The West: China’s doing nothing on climate. Also the West: China’s dominating green tech, we must fight back!
Brussels this week launched an investigation into China’s subsidies for electric cars — a move that risks higher tariffs and a trade war with Beijing.
But the announcement, from European Commission President Ursula von der Leyen, also exposes a deeper truth: decades of drift have left Europe in danger of losing the auto industry it considers a part of its soul.
For years, the West has complained that China was a climate villain. That the enormous coal fields of Shanxi somehow excused slow burn climate policy in Washington, Paris or Berlin.
Now Beijing is the one lecturing the West about climate credentials.
China’s efficient electric car industry has “made great contributions to the global response to climate change and the green transformation, including in the European Union,” said the Chinese commerce ministry in a statement slamming the EU probe.
“What we are hearing from some Chinese stakeholders and academics is that ‘look, if you are serious about climate change, we’ve got some of the good stuff here produced relatively cheaply,'” said Bernice Lee, research director, futures at the Chatham House think tank in London. “’You’re telling me you would rather not buy stuff from me, start from scratch on the supply chain and subsidize industries to make sure that you are also winning?'”
Europe and the U.S. — which has also begun erecting trade barriers and a clean tech subsidy regime to box out China — are tasting the bitter fruit of decades wasted when they could have been building the industries of the future.
Without a developed battery supply chain of its own to replace gas-guzzling combustion engines, the EU’s climate policy will play to China’s competitive advantage. Under the policy, the sale of new polluting cars will be banned from 2035.
Chinese companies hold a 60 percent share of the global market for battery cell production, including massive plants on the Continent to serve European carmakers, an embarrassment for Brussels.
“Von der Leyen is realizing only now that the entire CO2 [cutting] regime is a big China support program,” said one former automotive executive, who was granted anonymity in order to speak candidly.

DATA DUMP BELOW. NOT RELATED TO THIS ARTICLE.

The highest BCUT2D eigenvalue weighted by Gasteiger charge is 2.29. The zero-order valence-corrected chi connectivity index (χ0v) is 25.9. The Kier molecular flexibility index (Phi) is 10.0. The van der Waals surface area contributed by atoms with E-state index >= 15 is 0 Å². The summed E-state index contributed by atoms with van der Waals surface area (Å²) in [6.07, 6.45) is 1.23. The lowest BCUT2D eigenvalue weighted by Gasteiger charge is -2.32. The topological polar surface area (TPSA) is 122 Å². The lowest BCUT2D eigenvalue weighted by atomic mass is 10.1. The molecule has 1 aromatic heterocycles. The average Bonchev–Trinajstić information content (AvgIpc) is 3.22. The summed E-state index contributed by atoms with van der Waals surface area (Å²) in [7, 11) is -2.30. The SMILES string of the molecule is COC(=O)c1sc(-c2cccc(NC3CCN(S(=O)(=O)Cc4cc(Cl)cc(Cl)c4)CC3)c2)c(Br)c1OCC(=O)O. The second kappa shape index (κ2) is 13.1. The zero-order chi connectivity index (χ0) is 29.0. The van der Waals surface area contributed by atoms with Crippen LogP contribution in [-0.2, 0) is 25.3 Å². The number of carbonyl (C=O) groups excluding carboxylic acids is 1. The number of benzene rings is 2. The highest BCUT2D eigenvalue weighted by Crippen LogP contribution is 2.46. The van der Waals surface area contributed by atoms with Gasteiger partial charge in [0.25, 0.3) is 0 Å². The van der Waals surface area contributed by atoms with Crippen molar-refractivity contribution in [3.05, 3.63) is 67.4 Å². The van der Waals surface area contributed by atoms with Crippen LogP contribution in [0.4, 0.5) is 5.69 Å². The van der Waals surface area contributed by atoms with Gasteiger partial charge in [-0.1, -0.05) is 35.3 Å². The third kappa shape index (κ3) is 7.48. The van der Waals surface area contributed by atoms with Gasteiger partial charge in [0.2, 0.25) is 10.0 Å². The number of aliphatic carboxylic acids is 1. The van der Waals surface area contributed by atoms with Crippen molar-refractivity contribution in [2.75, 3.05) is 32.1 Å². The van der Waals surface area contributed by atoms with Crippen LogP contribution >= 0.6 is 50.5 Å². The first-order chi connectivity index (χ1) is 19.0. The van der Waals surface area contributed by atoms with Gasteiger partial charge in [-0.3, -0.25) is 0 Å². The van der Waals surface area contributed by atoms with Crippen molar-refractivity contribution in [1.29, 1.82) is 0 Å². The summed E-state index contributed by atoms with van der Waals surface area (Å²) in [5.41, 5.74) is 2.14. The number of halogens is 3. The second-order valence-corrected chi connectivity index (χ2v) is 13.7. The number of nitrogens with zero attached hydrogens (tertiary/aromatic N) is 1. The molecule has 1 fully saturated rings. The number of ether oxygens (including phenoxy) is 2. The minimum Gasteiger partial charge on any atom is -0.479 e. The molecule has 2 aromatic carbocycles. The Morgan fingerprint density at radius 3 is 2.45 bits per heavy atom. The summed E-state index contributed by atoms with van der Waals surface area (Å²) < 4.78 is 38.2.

Von der Leyen said Wednesday that Europe must avoid a repeat of the loss of its solar industry to China. But Chinese dominance in electric vehicles has been more than a decade in the making.
In addition to boosting development of electric vehicle tech well before Europe went there, China has also practically cornered the supply chains of many of the minerals used in batteries for these cars.
Between 2009 and 2017, the Chinese government spent $60 billion in subsidies on electric vehicles, according to a 2018 survey by the Center for Strategic and International Studies, which noted at the time that the U.S. would have to actually join that race in order to win it.
In the face of climate change and China’s rise, Europe and the U.S. have dithered. Politicians have been distracted by financial crises and climate doubters funded by the fossil fuel industry.
One of the most frequent arguments made by Western politicians who want to slow down climate policy has been to ask, “what about China?” It is, after all, the planet’s biggest greenhouse gas polluter by far, with emissions still rising. This was the key reason U.S. President Donald Trump cited when withdrawing from the Paris climate accord.
The exponents of this argument have focused on the costs of climate policy, while ignoring the enormous competitive advantages on offer.
Even as it expanded its coal-burning capacity, Beijing has not hung around on clean energy development. The realization that the green tech race is being lost is now panicking Western capitals.
The prevailing sense in Brussels is that it’s not too late for Europe to build a competitive industry, especially on electric cars. Washington is also confident about catching up.
This response is already drawing in billions in state investments for clean technologies but it’s also raising trade tensions. Western governments must walk a fine line between keeping climate tech affordable via cheaper foreign imports and open global competition, and building their homegrown industries that promote jobs and strategic security.
“Obviously, Europe is serious about climate. As is China in many ways,” said Lee, from Chatham House. “The question will be who can best combine all of the above.”